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An excerpt from my review in The American Conservative of the Best Actor and Best Original Screenplay winning film "Milk:"

“Milk” is a repetitious biopic about the 1970s political career of the self-proclaimed “Mayor of Castro Street,” following Harvey Milk as he grinds through five election campaigns on his way to becoming “America’s first openly gay elected official.” Director Gus Van Sant (best remembered for 1989’s “Drugstore Cowboy”) manages to make even San Francisco look unattractive in his haste to get back to the gerrymandering at Milk’s camera shop.

By the way, what kind of camera store is used as a political clubhouse? Camera shops are normally the worst meeting halls imaginable because they’re crammed with fragile and expensive merchandise. Yet, Milk’s “Castro Camera” is depicted as a shell with little inventory other than orange Kodak film boxes. (My guess: it was mostly a drop-off for amateur photographers who wanted their gay porn pictures developed discreetly — an easy little business that left Milk with plenty of time on his hands for politics.)

A great tragic story could be made about how Milk’s gay liberation movement unleashed its own nemesis. Within two decades of Milk’s arrival, gay rights had transformed Castro Street into the plague spot of the Western world, with AIDS killing its 10,000th San Franciscan in 1993.

Mentioning a little thing like how industrial scale promiscuity set off the worst American health catastrophe of the last generation wouldn’t be On Message, however, and “Milk” sticks to its political talking points with the same tenacity as its namesake did. ...

Most strikingly, if “Milk’s” screenplay weren’t so relentlessly hagiographic, Sean Penn would be on the hot seat over his stereotypical caricaturizing of a homosexual. Penn’s performance is so flamingly effeminate that you have to wonder whether he got Harvey Milk of Castro Street confused with Harvey Fierstein of Broadway.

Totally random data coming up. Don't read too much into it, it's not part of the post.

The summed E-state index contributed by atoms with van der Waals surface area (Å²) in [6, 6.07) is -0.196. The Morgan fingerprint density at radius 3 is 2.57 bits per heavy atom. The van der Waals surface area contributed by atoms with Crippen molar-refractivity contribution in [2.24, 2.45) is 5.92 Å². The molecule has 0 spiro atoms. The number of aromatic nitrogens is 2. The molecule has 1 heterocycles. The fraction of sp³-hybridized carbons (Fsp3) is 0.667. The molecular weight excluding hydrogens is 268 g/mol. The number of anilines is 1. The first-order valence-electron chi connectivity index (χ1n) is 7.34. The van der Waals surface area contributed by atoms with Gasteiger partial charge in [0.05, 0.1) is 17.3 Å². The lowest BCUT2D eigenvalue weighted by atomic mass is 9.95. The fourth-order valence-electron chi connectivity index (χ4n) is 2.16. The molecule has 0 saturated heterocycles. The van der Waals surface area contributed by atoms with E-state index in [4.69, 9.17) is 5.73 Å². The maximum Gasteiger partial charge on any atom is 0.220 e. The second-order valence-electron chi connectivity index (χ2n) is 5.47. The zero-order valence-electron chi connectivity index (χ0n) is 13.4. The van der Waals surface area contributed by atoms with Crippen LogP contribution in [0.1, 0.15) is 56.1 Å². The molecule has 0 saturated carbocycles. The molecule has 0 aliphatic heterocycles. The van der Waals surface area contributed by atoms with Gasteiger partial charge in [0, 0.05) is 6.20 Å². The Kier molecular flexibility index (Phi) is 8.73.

During television appearances, Milk came across as a calm, moderately masculine presence, with only slight gay mannerisms. In contrast, Penn’s flamboyant act sets your gaydar clanging like the meltdown siren at a nuclear power plant. That’s important, because Penn’s decision to play Milk as utterly unable to pass for straight robs Milk’s story of much of its interest. The real man, who had served without incident as a Naval officer, chose to come out of the closet.

Here's a clip of the real Harvey Milk from the 1984 documentary "The Times of Harvey Milk." This scene is reproduced word for word by Sean Penn in his Oscar-winning role. If you've seen "Milk," you'll note how much Penn gayed it up compared to the original. The documentary shows that Milk had a bit of the "hissy S" sound that is found more often in male homosexuals than in the general public, but Al Gore, who has a passel of kids, has it worse, so you might not guess. Sean Penn, in contrast, plays Milk somewhere between Paul Lynde and Liberace.

Perhaps Milk was as histrionic in private as Penn portrays him as being in public. I don’t know. If so, shouldn’t there be some mention in the script that his public persona was a facade? Watching Milk wrestle with his conscience over whether to drop his on-camera butch act might at least have provided the film with some hint of self-conflict.
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